Furthermore, the noble Earl might remember—I know that he has a great deal of experience in this area—that public confidence in CCTV is driven by both the proportionality and the effectiveness of deployment. The public want, rightly, to see that when surveillance cameras are deployed they help to bring criminals to justice.
In that same evidence session, the deputy Information Commissioner stated that,
“if the cameras do not work, we are not concerned, because cameras that do not work cannot intrude on someone’s privacy and that is what our driver is”.—[Official Report, Commons, Protection of Freedoms Bill Committee, 24/3/11; col. 99.]
I would therefore be concerned about having all these functions under the umbrella of a privacy commissioner. It is important to note that the Information Commissioner plays a key role not only in making sure that personal data are properly protected but that information is freely available to the public in accordance with freedom of information legislation. A single privacy commissioner would undoubtedly tilt the overall balance of the role to the detriment of the Government’s objectives to promote openness and transparency.
In short, it is our view that the five commissioners that are the subject of the amendment all undertake sufficiently distinct roles to justify their separate identities. Where their roles interconnect, I am confident that they will, as now, work together effectively to ensure that they complement rather than duplicate each other’s work. We will of course keep the landscape of commissioners under review but, for the reasons that I have set out, I am not persuaded of the case for a single privacy commissioner. I hope that the noble Earl accepts these arguments and will be prepared to withdraw his amendment, but I am grateful to him for putting it forward in order for us to discuss these matters.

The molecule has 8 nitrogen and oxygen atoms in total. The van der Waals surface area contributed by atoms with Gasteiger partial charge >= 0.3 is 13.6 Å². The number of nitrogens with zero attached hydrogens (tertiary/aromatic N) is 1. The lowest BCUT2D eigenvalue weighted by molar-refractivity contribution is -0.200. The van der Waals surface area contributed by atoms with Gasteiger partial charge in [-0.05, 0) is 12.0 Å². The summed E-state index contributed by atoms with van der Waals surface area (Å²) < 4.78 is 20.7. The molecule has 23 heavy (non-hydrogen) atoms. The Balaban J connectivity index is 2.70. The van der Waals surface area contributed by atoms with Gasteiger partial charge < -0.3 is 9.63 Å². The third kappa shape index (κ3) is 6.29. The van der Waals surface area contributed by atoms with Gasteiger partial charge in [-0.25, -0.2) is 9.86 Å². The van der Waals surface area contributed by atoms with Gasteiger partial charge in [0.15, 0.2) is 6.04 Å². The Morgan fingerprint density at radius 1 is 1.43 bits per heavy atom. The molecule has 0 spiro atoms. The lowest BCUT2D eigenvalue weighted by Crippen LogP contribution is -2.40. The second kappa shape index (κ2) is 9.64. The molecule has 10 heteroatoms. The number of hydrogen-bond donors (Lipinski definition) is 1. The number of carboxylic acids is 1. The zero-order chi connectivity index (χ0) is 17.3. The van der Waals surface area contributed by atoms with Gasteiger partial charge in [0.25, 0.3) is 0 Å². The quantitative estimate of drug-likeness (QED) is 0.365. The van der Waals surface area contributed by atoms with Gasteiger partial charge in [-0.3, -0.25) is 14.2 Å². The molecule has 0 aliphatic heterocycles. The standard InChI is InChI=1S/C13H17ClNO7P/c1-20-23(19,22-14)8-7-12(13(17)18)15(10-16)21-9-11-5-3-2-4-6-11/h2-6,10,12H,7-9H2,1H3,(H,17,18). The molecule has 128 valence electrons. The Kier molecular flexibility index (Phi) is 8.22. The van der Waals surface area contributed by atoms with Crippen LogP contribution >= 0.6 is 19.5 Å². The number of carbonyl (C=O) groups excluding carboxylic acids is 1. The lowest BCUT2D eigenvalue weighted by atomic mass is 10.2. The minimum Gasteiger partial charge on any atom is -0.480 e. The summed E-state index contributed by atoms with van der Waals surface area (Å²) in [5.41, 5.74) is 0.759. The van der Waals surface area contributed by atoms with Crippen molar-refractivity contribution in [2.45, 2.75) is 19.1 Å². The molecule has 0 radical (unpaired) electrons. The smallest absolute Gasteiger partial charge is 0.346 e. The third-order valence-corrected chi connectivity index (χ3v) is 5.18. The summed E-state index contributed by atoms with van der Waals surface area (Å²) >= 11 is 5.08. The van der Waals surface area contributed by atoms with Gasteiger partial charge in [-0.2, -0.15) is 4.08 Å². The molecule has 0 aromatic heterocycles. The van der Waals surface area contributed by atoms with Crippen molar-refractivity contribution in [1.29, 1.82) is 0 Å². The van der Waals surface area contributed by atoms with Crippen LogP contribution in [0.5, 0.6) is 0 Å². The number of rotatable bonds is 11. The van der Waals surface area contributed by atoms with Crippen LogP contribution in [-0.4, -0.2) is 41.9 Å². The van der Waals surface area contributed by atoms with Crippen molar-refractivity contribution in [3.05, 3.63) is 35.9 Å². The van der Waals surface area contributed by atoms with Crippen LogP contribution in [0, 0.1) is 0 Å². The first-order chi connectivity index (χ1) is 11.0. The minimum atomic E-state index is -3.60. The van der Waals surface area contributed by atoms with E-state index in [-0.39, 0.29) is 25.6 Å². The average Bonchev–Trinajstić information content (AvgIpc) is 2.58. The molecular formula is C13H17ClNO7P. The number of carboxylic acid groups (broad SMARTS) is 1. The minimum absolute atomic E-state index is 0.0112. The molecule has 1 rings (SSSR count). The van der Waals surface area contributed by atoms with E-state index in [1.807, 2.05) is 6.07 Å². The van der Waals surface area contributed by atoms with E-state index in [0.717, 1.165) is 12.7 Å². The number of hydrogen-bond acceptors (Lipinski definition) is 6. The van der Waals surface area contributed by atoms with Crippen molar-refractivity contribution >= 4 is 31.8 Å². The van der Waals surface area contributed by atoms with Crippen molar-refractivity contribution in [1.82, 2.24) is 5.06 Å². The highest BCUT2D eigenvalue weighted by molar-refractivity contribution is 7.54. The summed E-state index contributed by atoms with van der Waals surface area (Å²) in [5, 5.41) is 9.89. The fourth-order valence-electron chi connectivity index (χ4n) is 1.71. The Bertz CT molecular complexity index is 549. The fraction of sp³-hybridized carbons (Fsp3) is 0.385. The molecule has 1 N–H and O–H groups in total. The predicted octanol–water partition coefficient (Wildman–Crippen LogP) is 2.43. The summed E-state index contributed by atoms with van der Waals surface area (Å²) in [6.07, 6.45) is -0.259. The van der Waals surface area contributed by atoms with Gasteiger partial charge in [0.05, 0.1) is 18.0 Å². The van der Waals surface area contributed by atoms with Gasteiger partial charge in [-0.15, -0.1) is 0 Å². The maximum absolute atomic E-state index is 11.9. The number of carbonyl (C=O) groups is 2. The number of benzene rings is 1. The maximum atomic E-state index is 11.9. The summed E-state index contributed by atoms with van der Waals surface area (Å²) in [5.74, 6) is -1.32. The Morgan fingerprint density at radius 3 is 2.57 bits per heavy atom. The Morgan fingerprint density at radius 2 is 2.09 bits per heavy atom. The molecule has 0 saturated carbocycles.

I thank the Minister for that reply. In fact, what she described was rather what I ended up thinking. I have to admit that the amendment is defective in that it is not quite what I thought; it came quickly from someone else in order to solve the problem of putting something on paper. A single commissioner certainly could not do that job. I had envisaged someone at the top but then four or five departments underneath, some with much higher security ratings than others. It would just be a matter of co-ordination. From that point of view, I am glad to hear from the Minister that this is already happening with the collaboration between the commissioners on the ground. I hope that that will continue with the other commissioners if the structure stays separate. Bringing them together under a single overarching review may still possibly have advantages, but for the moment I beg leave to withdraw the amendment.